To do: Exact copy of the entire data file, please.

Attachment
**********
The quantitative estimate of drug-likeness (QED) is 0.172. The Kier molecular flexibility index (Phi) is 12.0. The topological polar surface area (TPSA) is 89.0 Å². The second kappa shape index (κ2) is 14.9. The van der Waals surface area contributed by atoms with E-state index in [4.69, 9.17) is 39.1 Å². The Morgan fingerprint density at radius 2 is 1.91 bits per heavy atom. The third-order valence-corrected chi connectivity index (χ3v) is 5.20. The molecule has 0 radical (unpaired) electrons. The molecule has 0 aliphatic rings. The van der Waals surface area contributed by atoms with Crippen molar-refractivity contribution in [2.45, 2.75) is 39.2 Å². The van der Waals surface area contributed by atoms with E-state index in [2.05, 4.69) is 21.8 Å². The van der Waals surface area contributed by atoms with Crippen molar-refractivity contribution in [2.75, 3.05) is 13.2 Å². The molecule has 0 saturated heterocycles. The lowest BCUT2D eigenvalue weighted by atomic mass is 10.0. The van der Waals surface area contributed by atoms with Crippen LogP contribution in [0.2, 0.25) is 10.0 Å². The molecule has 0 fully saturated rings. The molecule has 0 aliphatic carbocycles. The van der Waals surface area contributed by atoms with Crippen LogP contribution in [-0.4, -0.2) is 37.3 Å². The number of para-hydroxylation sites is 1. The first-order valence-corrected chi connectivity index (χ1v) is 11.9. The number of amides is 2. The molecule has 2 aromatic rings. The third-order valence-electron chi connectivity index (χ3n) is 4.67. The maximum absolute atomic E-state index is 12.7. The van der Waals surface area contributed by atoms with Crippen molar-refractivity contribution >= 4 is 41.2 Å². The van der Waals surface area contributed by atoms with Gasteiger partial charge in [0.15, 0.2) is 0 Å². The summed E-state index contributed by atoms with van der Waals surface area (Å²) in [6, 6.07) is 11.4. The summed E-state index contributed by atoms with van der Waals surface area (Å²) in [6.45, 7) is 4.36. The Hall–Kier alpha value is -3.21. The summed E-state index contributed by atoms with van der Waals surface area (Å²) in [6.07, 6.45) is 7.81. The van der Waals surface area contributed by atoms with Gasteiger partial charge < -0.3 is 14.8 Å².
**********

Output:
The quantitative estimate of drug-likeness (QED) is 0.172. The Kier molecular flexibility index (Phi) is 12.0. The topological polar surface area (TPSA) is 89.0 Å². The second kappa shape index (κ2) is 14.9. The van der Waals surface area contributed by atoms with E-state index in [4.69, 9.17) is 39.1 Å². The Morgan fingerprint density at radius 2 is 1.91 bits per heavy atom. The third-order valence-corrected chi connectivity index (χ3v) is 5.20. The molecule has 0 radical (unpaired) electrons. The molecule has 0 aliphatic rings. The van der Waals surface area contributed by atoms with Crippen molar-refractivity contribution in [2.45, 2.75) is 39.2 Å². The van der Waals surface area contributed by atoms with E-state index in [2.05, 4.69) is 21.8 Å². The van der Waals surface area contributed by atoms with Crippen molar-refractivity contribution in [2.75, 3.05) is 13.2 Å². The molecule has 0 saturated heterocycles. The lowest BCUT2D eigenvalue weighted by atomic mass is 10.0. The van der Waals surface area contributed by atoms with Crippen LogP contribution in [0.2, 0.25) is 10.0 Å². The molecule has 0 fully saturated rings. The molecule has 0 aliphatic carbocycles. The van der Waals surface area contributed by atoms with Crippen LogP contribution in [-0.4, -0.2) is 37.3 Å². The number of para-hydroxylation sites is 1. The first-order valence-corrected chi connectivity index (χ1v) is 11.9. The number of amides is 2. The molecule has 2 aromatic rings. The third-order valence-electron chi connectivity index (χ3n) is 4.67. The maximum absolute atomic E-state index is 12.7. The van der Waals surface area contributed by atoms with Crippen molar-refractivity contribution >= 4 is 41.2 Å². The van der Waals surface area contributed by atoms with Gasteiger partial charge in [0.15, 0.2) is 0 Å². The summed E-state index contributed by atoms with van der Waals surface area (Å²) in [6, 6.07) is 11.4. The summed E-state index contributed by atoms with van der Waals surface area (Å²) in [6.45, 7) is 4.36. The Hall–Kier alpha value is -3.21. The summed E-state index contributed by atoms with van der Waals surface area (Å²) in [6.07, 6.45) is 7.81. The van der Waals surface area contributed by atoms with Gasteiger partial charge < -0.3 is 14.8 Å².